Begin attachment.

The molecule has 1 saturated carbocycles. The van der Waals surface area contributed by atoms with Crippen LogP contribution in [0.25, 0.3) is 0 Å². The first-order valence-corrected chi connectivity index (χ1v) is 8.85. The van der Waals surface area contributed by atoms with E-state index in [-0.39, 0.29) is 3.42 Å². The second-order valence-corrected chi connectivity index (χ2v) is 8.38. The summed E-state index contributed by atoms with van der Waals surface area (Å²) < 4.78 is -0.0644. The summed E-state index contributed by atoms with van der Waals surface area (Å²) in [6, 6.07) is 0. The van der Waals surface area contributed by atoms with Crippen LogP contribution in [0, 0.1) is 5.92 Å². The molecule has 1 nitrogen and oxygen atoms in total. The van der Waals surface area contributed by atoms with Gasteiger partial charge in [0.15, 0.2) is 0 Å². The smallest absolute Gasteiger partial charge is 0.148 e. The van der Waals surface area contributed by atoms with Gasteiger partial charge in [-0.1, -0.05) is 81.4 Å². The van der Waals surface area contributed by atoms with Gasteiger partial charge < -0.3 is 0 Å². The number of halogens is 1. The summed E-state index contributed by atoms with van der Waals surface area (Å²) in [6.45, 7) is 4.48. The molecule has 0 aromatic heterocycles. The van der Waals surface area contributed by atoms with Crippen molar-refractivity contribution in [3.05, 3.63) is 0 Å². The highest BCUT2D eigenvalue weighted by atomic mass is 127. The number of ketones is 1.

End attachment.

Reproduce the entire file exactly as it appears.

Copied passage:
The molecule has 1 saturated carbocycles. The van der Waals surface area contributed by atoms with Crippen LogP contribution in [0.25, 0.3) is 0 Å². The first-order valence-corrected chi connectivity index (χ1v) is 8.85. The van der Waals surface area contributed by atoms with E-state index in [-0.39, 0.29) is 3.42 Å². The second-order valence-corrected chi connectivity index (χ2v) is 8.38. The summed E-state index contributed by atoms with van der Waals surface area (Å²) < 4.78 is -0.0644. The summed E-state index contributed by atoms with van der Waals surface area (Å²) in [6, 6.07) is 0. The van der Waals surface area contributed by atoms with Crippen LogP contribution in [0, 0.1) is 5.92 Å². The molecule has 1 nitrogen and oxygen atoms in total. The van der Waals surface area contributed by atoms with Gasteiger partial charge in [0.15, 0.2) is 0 Å². The smallest absolute Gasteiger partial charge is 0.148 e. The van der Waals surface area contributed by atoms with Gasteiger partial charge in [-0.1, -0.05) is 81.4 Å². The van der Waals surface area contributed by atoms with Gasteiger partial charge < -0.3 is 0 Å². The number of halogens is 1. The summed E-state index contributed by atoms with van der Waals surface area (Å²) in [6.45, 7) is 4.48. The molecule has 0 aromatic heterocycles. The van der Waals surface area contributed by atoms with Crippen molar-refractivity contribution in [3.05, 3.63) is 0 Å². The highest BCUT2D eigenvalue weighted by atomic mass is 127. The number of ketones is 1.